The first 3D-capable televisions from Samsung will begin to hit Australian stores from 19 April, the Korean manufacturer said today, giving it a head start over rivals in bringing the new technology Down Under.
The company plans to introduce a range of televisions with 3D capability, ranging from its LED Series 7, 8 and 9, which also include edge lighting using LED technology, to its series 7 LCD screens and Plasma Series 7. Recommended retail prices will range from $2,499 to $4,799, with an additional Blu-ray player going for $599.
According to a statement issued by the company, associated with the televisions’ launch in the lush facilities of the Ivy Penthouse in downtown Sydney, all of the 3D-capable TVs will be compatible with multiple 3D standards, including half and full HD resolution, and will also use the Blu-ray Disc Associated-ratified Blu-ray 3D standard.
“The new Samsung 3D TVs create a new dimension literally for image quality and image realism,” said Mark Leathan, Samsung Electronics Australia’s head of marketing for its Consumer Electronics division. “We are excited to be the first company to provide 3D TV to Australia.”
The news comes as other TV manufacturers such as Sony and Panasonic are also planning to bring 3D TVs to the Australian market, with Panasonic’s gear slated to hit local shores around mid-year, while Sony’s offerings will similarly arrive in the July timeframe.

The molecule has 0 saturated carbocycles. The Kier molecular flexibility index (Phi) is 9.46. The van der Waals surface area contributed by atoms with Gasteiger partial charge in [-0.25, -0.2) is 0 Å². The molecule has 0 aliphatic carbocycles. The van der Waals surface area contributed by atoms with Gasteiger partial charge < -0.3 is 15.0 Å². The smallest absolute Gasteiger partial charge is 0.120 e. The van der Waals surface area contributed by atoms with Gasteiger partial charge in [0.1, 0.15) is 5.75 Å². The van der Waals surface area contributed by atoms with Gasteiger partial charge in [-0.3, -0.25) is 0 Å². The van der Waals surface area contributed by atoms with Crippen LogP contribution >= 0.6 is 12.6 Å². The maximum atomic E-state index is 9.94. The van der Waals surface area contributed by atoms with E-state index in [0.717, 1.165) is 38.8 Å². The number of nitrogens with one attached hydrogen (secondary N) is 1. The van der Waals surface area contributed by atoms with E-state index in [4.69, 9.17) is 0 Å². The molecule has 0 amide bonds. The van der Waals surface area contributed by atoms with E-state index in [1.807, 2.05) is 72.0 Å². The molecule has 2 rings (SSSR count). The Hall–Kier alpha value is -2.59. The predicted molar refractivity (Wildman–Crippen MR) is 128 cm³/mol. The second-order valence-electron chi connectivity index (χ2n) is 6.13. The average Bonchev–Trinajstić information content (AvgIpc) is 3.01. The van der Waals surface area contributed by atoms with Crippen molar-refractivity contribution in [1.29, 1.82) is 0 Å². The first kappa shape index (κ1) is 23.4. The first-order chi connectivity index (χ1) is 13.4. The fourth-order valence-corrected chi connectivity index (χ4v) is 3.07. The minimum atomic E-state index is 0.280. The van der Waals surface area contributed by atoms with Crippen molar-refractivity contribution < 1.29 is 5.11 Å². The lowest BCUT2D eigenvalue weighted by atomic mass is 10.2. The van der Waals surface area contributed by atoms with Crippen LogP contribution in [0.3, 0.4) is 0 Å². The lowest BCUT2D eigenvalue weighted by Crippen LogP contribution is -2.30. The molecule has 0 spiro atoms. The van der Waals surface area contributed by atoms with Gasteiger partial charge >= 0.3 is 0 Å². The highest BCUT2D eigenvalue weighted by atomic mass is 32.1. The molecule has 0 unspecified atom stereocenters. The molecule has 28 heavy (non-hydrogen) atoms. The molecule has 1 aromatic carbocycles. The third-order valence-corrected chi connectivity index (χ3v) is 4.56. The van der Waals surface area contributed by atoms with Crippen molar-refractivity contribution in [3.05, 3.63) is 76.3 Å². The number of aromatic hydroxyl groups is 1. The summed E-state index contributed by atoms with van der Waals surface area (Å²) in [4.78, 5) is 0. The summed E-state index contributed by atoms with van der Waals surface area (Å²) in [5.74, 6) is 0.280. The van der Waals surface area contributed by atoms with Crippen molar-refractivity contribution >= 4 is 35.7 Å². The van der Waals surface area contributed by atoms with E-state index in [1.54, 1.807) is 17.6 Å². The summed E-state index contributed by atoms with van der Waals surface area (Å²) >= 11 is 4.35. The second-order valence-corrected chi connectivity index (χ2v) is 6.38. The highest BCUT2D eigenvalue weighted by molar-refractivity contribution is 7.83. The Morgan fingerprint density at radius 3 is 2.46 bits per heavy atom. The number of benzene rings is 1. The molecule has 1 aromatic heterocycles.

Samsung will offer three different models of 3D glasses. Users will need to buy a pair to be able to get the 3D experience. One model takes batteries, while the other will be rechargeable and come in two different sizes.
“At launch two sets of glasses are included with every TV purchase and additional sets can be purchased from $129 RRP,” Samsung’s statement said, noting that it would also include one 3D Blu-ray disc of the Monsters vs Aliens film for a limited time with every TV purchase.
Separately, Samsung also joined other manufacturers in announcing a content partnership for material to be streamed directly from the internet to its televisions.
There’s nothing concrete yet, but Samsung has inked an in-principle agreement to bring Telstra’s BigPond TV platform to its TVs. Samsung’s 2010 television line-up includes a built-in Ethernet networking connection “and wireless-ready capabilities” that will allow content to stream from the internet — applications available on the TVs in Australia include YouTube, Twitter, Skype, Picasa, Texas Hold’em Poker and more.